Dessima was also the Special Adviser for Implementation of the Sustainable Development Goals in the Office of the President of the 71st Session of the General Assembly, 2016-2017. She has participated in numerous sustainable development and political meetings, including Rio+20 and the first and third United Nations Conferences on Small Island Developing States.
Hon. Ralph Regenvanu is the current Leader of the Opposition in the 12th Legislature of the Parliament of the Republic of Vanuatu.
He has been a member of Parliament for the constituency of Port Vila since September 2008 and has been re-elected three times into the Parliament. He was appointed as Minister of Ni Vanuatu Business in 2010; as Minister of Lands, Geology, Mines and Rural Water Supply three times in 2011, 2013 and 2016; as Minister of Justice and Social Welfare in 2011; and as Minister of Foreign Affairs and External Trade in 2017. From 2013, Ralph was Co-Chair of the National Sustainable Development Plan Core Group which was responsible for developing Vanuatu’s National Sustainable Development Plan 2016-2030. Since April 2020, he has been Leader of the Opposition in Parliament.
Ralph is also an acclaimed artist and an anthropologist. He is a leading figure in Vanuatu’s cultural world and has served as the Director of the Vanuatu National Cultural Council from 1995 to 2010. He was also a founding Board Member of the Pacific Islands Museum Association in 1997 and has represented Vanuatu in the international sphere through his association with UNESCO where he worked on several projects, including the development of the Convention for the Safeguarding of Intangible Cultural Heritage.
Richard Kozul-Wright is Director of the Globalisation and Development Strategies Division in the United Nations Conference on Trade and Development (UNCTAD).
He has worked at the UN in both New York and Geneva and is responsible for the UNCTAD flagship publication The Trade and Development Report, which is centred around the idea of rebuilding multilateralism around a Global Green New Deal to meet the financing demands of the 2030 Agenda for Sustainable Development.
Richard has published widely on economic issues in academic journals, including in the Economic Journal and the Cambridge Journal of Economics, and has co-written books such as The Resistible Rise of Market Fundamentalism with Paul Rayment. He has also co-edited volumes of Transnational Corporations and the Global Economy, Economic Insecurity and Development, Securing Peace, Climate Protection and Development and Industrial Policy. He is a frequent contributor to newspapers worldwide on economic issues, including the Financial Times, The Guardian, and Project Syndicate.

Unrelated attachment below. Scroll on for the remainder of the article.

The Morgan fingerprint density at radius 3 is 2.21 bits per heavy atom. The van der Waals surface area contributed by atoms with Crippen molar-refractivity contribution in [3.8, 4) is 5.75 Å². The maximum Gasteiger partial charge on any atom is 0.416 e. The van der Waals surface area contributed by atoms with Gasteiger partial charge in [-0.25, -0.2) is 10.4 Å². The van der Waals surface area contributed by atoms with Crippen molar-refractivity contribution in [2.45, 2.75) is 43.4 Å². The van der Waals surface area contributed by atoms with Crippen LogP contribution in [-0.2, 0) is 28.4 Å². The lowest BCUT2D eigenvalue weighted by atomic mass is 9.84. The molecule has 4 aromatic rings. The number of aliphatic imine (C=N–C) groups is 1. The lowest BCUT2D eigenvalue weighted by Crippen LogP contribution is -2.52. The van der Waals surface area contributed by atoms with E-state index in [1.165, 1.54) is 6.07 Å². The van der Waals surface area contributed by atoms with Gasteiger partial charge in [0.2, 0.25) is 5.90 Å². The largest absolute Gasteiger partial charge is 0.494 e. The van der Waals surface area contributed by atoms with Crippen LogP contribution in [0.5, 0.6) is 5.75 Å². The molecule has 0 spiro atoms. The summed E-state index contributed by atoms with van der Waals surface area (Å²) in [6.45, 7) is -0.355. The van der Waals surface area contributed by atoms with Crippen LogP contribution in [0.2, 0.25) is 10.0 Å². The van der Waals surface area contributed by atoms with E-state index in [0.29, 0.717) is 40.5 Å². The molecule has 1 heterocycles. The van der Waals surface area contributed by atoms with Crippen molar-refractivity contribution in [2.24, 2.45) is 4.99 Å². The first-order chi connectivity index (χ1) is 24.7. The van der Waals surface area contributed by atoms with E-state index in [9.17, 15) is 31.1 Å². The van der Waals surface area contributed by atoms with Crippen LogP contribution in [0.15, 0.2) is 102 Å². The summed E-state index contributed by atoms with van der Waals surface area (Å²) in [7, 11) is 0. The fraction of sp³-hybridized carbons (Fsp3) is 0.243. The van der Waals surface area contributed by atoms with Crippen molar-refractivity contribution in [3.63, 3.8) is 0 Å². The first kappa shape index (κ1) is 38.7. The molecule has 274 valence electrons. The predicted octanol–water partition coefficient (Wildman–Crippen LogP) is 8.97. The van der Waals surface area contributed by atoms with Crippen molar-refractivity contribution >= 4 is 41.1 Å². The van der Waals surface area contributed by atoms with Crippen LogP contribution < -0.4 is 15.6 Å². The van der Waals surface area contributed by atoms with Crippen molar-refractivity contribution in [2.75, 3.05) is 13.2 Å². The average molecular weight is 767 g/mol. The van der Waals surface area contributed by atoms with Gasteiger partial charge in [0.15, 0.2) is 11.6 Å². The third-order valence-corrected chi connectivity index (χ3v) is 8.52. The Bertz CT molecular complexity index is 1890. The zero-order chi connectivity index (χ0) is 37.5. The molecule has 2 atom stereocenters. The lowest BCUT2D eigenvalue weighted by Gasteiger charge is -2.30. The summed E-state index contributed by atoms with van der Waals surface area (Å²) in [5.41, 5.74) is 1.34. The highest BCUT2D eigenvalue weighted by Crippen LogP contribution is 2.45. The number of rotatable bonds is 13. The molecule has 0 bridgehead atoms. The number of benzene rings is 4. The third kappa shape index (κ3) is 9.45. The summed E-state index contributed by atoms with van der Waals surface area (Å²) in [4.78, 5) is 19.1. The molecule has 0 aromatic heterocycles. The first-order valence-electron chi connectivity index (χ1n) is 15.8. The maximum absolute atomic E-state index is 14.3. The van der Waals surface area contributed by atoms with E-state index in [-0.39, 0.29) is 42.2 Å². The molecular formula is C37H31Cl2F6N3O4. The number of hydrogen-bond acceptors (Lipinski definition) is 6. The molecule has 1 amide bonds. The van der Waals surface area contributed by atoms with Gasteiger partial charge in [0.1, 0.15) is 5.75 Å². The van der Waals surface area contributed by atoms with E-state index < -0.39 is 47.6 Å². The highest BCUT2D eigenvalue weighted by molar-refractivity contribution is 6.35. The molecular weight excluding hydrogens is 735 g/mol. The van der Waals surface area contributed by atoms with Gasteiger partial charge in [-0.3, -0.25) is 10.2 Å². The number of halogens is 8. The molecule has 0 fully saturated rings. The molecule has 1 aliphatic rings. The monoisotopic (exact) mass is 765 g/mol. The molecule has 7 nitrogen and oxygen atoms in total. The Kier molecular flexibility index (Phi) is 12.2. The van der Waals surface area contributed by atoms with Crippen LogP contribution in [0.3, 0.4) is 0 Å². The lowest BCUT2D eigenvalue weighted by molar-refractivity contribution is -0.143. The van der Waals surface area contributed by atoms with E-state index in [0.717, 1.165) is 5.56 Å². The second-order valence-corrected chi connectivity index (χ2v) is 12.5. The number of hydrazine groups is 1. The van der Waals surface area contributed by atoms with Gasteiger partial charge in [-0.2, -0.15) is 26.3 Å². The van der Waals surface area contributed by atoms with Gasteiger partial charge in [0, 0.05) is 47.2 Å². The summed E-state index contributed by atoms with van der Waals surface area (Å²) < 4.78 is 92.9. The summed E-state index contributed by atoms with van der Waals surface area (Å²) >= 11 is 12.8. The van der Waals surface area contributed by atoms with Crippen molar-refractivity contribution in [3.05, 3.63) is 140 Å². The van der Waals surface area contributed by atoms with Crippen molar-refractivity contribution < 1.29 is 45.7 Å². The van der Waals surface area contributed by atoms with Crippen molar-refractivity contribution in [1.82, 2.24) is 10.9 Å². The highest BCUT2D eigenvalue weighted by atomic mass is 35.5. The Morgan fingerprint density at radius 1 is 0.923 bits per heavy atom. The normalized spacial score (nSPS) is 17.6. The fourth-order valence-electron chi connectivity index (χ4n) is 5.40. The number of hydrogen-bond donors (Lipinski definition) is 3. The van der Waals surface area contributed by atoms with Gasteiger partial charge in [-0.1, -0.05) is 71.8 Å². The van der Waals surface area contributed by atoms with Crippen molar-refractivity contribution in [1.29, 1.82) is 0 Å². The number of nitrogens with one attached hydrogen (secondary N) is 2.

He holds a PhD degree in Economics from the University of Cambridge in the UK.
Angelique Pouponneau is a Seychellois lawyer and environmentalist. She holds an LLM in Environmental Law, specialising in the law of the sea and natural resources law. She has also served as a legal expert of the African Group of Sixth Committee in works of oceans and Law of the Sea at the United Nations.
A former Vice-Chair of the Commonwealth Youth Council and 2016 Queen’s Young Leader, Angelique became the CEO of Seychelles’ Conservation and Climate Adaptation Trust (SeyCCaT) in 2018. She co-founded the SIDS Youth AIMS Hub- Seychelles, a youth-led NGO which focuses on climate change and sustainable development at the grassroots level. She has also been a Board member of several environmental NGOs in Seychelles and around the world.
Angelique is a trained climate change negotiator under the AOSIS Climate Change Fellowship Programme at the United Nations. She has worked in different countries in the Caribbean, Pacific, and the Indian Ocean on a wide range of projects relating to sustainable fisheries, sustainable management of marine biodiversity within and beyond national jurisdiction, and climate change, in particular, climate adaptation and climate finance.